While a physician reassures Wendy that Danny’s imaginary friend is “just a phase,” there’s reason to believe Tony is a sign of an underlying mental disorder and therefore is not developmentally appropriate. While posttraumatic stress disorder (PTSD) is a provisional diagnosis, two scenes are critical to the formulation of a differential diagnosis. First, Ullman tells Jack that the hotel is built on the site of a 1907 Native American burial ground. Next, a precocious Danny joins the discussion about the Donner party on the way to the Overlook. The ill-fated settlers had to resort to cannibalism after their wagon train was trapped by an early, heavy snowfall through the Sierra Nevada.

Taken together, we can conclude that Danny is afflicted with Wendigo psychosis; a culturally bound syndrome that affects people who think about cannibalism. Originally afflicting individuals of the Algonquin tribe, the syndrome preserves cultural taboos by reinforcing the prohibition against cannibalism. Danny’s taking part in the adult discussion about the Donner party constitutes a significant boundary violation, and results in his becoming possessed by the malevolent cannibalistic spirit.

B. A delusion develops in the context of a close relationship with another person that is similar in content to that of the person who already has the established delusion

Jack wanders into the Gold Room where a ghostly bartender named Lloyd serves him bourbon on the rocks. Meanwhile, Danny’s curiosity gets the better of him when he wanders into Room 237 despite the omen not to enter. When Danny returns from Room 237, he is visibly traumatized, causing Wendy to think that Jack is abusing Danny again. Wendy shows up in the Gold Room and informs Jack that Danny told her a “crazy woman in one of the rooms” was responsible for his injuries.
Jack investigates Room 237 and has an experience similar in content to Danny’s. Specifically, a mysterious female seduces Jack, but then turns into a symbolic manifestation of the wicked woman from Hansel and Gretel (who lured children like Danny with candy before transforming into a witch). The Hansel and Gretel fairy tale was foreshadowed when Wendy first met Dick Hallorann and said she felt the need to put down breadcrumbs in order to find her way around the Overlook.
In room 237, we are presented with the Evil Step-Mother Archetype (Table 1). The universal presence of this motif reinforces that this archetype results from a defense mechanism (splitting) employed by children to contain all they hate in their mothers so they can continue to regard them as perfect (the explanation of why Danny “hates” his mother is beyond the scope of this post).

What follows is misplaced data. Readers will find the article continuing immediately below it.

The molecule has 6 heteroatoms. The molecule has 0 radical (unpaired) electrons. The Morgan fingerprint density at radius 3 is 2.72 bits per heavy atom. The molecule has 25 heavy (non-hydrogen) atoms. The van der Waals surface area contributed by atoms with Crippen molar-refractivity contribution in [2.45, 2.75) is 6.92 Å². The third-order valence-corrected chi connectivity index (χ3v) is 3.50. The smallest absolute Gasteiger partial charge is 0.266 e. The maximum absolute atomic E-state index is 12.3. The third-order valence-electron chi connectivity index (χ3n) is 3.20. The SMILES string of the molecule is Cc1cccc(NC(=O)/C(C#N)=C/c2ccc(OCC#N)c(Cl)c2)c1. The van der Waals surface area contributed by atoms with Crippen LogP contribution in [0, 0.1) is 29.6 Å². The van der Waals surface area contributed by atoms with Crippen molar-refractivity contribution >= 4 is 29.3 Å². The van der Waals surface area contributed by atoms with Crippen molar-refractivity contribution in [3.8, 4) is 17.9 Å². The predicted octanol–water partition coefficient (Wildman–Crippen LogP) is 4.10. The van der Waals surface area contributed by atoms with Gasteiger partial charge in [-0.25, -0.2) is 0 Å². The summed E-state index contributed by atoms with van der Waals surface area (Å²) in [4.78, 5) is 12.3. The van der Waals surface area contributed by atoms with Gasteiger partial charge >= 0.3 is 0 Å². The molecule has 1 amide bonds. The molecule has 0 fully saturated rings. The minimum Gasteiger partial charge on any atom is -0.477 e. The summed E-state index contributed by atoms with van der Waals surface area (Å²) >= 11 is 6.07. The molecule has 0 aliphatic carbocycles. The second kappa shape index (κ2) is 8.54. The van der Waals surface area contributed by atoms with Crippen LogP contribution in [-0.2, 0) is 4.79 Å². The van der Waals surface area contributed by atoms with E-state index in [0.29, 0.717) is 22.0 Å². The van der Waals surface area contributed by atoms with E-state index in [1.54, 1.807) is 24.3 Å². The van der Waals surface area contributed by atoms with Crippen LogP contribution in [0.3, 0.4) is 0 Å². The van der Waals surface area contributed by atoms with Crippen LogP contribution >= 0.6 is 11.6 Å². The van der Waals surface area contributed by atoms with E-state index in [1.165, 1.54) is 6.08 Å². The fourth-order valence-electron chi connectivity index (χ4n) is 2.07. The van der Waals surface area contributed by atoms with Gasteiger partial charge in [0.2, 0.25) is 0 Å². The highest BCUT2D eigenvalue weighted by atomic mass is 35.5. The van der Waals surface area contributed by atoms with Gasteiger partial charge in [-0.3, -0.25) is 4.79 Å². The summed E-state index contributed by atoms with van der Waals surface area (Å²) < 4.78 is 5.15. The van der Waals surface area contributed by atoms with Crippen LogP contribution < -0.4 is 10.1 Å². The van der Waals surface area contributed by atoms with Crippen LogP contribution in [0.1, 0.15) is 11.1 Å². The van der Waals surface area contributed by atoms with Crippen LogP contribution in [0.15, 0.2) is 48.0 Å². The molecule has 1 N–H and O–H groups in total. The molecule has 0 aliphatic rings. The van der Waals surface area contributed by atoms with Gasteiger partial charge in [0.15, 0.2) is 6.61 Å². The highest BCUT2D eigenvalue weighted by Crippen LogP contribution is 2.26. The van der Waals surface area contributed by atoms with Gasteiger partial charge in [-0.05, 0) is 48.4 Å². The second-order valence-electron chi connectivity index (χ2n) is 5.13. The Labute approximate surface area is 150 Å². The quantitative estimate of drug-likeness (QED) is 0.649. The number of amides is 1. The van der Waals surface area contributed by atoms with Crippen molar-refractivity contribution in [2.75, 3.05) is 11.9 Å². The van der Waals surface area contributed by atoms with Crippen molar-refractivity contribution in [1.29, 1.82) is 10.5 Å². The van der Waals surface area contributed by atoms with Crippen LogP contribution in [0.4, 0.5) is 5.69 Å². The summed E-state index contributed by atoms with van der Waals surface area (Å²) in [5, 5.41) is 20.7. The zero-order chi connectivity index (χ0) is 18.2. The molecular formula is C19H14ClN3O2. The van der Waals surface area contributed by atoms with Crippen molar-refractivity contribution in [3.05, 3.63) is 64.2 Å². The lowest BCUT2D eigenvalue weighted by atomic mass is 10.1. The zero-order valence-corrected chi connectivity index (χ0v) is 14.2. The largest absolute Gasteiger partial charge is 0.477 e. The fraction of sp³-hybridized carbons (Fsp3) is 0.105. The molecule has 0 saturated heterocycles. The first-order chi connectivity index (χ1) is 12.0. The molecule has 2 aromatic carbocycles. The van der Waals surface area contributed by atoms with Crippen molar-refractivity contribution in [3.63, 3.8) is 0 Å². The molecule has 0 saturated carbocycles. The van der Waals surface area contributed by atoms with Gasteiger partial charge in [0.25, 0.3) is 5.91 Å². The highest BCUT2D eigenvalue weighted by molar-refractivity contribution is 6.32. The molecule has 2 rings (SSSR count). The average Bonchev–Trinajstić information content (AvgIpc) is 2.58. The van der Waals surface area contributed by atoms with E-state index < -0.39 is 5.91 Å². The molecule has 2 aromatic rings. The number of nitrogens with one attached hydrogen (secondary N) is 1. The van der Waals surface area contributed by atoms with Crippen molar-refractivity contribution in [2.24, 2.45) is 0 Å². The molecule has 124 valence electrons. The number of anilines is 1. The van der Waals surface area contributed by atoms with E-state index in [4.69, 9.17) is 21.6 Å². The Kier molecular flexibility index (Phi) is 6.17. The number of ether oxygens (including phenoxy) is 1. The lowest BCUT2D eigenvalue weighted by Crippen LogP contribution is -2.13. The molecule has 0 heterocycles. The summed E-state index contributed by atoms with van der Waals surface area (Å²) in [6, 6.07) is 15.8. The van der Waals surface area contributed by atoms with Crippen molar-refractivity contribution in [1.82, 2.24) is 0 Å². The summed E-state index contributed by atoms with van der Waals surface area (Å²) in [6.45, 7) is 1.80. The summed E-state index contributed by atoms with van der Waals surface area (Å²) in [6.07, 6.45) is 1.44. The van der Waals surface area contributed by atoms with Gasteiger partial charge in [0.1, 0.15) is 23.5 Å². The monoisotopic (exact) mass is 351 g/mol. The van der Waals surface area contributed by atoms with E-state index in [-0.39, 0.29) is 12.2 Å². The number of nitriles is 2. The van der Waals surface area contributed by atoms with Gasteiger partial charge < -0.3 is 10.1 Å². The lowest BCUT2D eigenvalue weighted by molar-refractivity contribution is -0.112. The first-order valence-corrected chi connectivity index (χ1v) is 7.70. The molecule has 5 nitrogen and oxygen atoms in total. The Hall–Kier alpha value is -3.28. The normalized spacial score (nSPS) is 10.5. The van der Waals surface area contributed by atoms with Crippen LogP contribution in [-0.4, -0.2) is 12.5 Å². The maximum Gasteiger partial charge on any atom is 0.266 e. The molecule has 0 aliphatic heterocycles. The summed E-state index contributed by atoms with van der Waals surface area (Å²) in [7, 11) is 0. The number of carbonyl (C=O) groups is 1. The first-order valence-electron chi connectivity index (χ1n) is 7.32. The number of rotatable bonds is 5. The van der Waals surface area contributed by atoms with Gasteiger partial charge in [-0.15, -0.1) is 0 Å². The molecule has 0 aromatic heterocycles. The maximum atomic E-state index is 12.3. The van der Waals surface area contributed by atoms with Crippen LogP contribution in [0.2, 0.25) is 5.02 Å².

Table 1. The Evil Step-Mother Archetype1 & The Shining
Fairy Tales depicting Evil Step-Mothers Theme The Shining (film)
Cinderella Getting home safely before midnight Grady's runs Amok, and murders his family at the New Year's Eve gala
Hansel and Gretel (1856) Cannibalism Donner Pass; "breadcrumb" reference; Wendigo psychosis
Snow White and the Seven Dwarves (1819) White, red, and black The colors of the labyrinth
Rapunzel Trapped and shut away Wendy is trapped in the bathroom suite (her hair falling forward) after Danny is let out of the window.
1. The relationship between Danny and his mother has been critically analyzed, and relates to "the twins" who themselves represent Freudian splitting of the mother image.

Upon returning from Room 237, Jack casts an image in the mirror when entering the suite. He tells Wendy he found nothing, explaining that Danny’s bruises were self-inflicted, “I think he did it to himself.” Faced with this reality, Danny becomes acutely psychotic as evidenced by his shining (disorganized or grossly catatonic behavior) into his parents’ conversation. This further establishes that Danny is the proband case of psychosis. This is followed by Jack’s exacerbation (transmission) as evidenced by his becoming verbally abusive (disorganized or grossly catatonic behavior) towards Wendy. As he storms out of the suite, he casts no reflection in the mirror, having truly lost who he is/his soul.

Taken together, The Shining is a case study of Shared Psychotic Disorder (SPD). Also referred to as folie aI� deux, SPD is a rare psychotic disorder usually found in long-term relationships with close emotional ties.

At the Amundsen’Scott South Pole Station, most personnel leave by the middle of February, leaving a few dozen “winter-overs” (mostly support staff plus a few scientists), who keep the station functional through the months of Antarctic night. The winter personnel are isolated between mid-February and late October. After the last flight has left for the winter, an annual tradition is a double feature viewing of The Thing and The Shining. As a homage to the winter- overs, we’ve dubbed tomorrow, October 7, with John Carpenter’s The Thing!